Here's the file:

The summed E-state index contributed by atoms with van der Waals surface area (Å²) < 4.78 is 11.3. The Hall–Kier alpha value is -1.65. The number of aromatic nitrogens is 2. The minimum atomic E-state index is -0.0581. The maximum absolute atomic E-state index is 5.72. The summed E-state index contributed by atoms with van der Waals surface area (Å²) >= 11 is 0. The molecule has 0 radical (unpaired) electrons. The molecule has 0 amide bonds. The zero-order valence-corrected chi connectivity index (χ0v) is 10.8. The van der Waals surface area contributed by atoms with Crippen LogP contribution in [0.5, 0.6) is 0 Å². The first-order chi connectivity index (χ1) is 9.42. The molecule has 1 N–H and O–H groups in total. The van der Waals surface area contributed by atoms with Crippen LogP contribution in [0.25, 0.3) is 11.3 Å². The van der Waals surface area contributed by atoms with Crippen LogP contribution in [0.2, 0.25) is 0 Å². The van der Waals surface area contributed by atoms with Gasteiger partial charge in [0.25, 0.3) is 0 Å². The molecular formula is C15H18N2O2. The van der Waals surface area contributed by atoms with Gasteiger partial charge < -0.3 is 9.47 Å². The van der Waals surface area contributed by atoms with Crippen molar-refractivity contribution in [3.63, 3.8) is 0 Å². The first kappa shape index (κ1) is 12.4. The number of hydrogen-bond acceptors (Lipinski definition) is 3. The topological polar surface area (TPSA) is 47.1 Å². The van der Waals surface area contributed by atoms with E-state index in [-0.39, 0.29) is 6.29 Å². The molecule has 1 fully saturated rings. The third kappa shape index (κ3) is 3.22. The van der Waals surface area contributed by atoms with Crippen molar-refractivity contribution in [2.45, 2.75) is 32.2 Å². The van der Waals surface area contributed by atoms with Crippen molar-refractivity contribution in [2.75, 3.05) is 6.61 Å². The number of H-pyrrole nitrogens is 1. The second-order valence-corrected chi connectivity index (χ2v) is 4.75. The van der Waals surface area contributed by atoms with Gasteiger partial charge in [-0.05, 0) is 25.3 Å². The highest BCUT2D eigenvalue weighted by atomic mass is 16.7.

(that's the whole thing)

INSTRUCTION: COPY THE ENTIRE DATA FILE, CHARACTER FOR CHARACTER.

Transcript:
The summed E-state index contributed by atoms with van der Waals surface area (Å²) < 4.78 is 11.3. The Hall–Kier alpha value is -1.65. The number of aromatic nitrogens is 2. The minimum atomic E-state index is -0.0581. The maximum absolute atomic E-state index is 5.72. The summed E-state index contributed by atoms with van der Waals surface area (Å²) >= 11 is 0. The molecule has 0 radical (unpaired) electrons. The molecule has 0 amide bonds. The zero-order valence-corrected chi connectivity index (χ0v) is 10.8. The van der Waals surface area contributed by atoms with Crippen LogP contribution in [0.5, 0.6) is 0 Å². The first-order chi connectivity index (χ1) is 9.42. The molecule has 1 N–H and O–H groups in total. The van der Waals surface area contributed by atoms with Crippen LogP contribution in [0.25, 0.3) is 11.3 Å². The van der Waals surface area contributed by atoms with Crippen LogP contribution in [0.2, 0.25) is 0 Å². The van der Waals surface area contributed by atoms with Gasteiger partial charge in [0.25, 0.3) is 0 Å². The molecular formula is C15H18N2O2. The van der Waals surface area contributed by atoms with Gasteiger partial charge < -0.3 is 9.47 Å². The van der Waals surface area contributed by atoms with Crippen molar-refractivity contribution in [3.63, 3.8) is 0 Å². The first kappa shape index (κ1) is 12.4. The number of hydrogen-bond acceptors (Lipinski definition) is 3. The topological polar surface area (TPSA) is 47.1 Å². The van der Waals surface area contributed by atoms with E-state index in [-0.39, 0.29) is 6.29 Å². The molecule has 1 fully saturated rings. The third kappa shape index (κ3) is 3.22. The van der Waals surface area contributed by atoms with Crippen molar-refractivity contribution in [2.45, 2.75) is 32.2 Å². The van der Waals surface area contributed by atoms with Crippen molar-refractivity contribution in [2.75, 3.05) is 6.61 Å². The number of H-pyrrole nitrogens is 1. The second-order valence-corrected chi connectivity index (χ2v) is 4.75. The van der Waals surface area contributed by atoms with Gasteiger partial charge in [-0.05, 0) is 25.3 Å². The highest BCUT2D eigenvalue weighted by atomic mass is 16.7.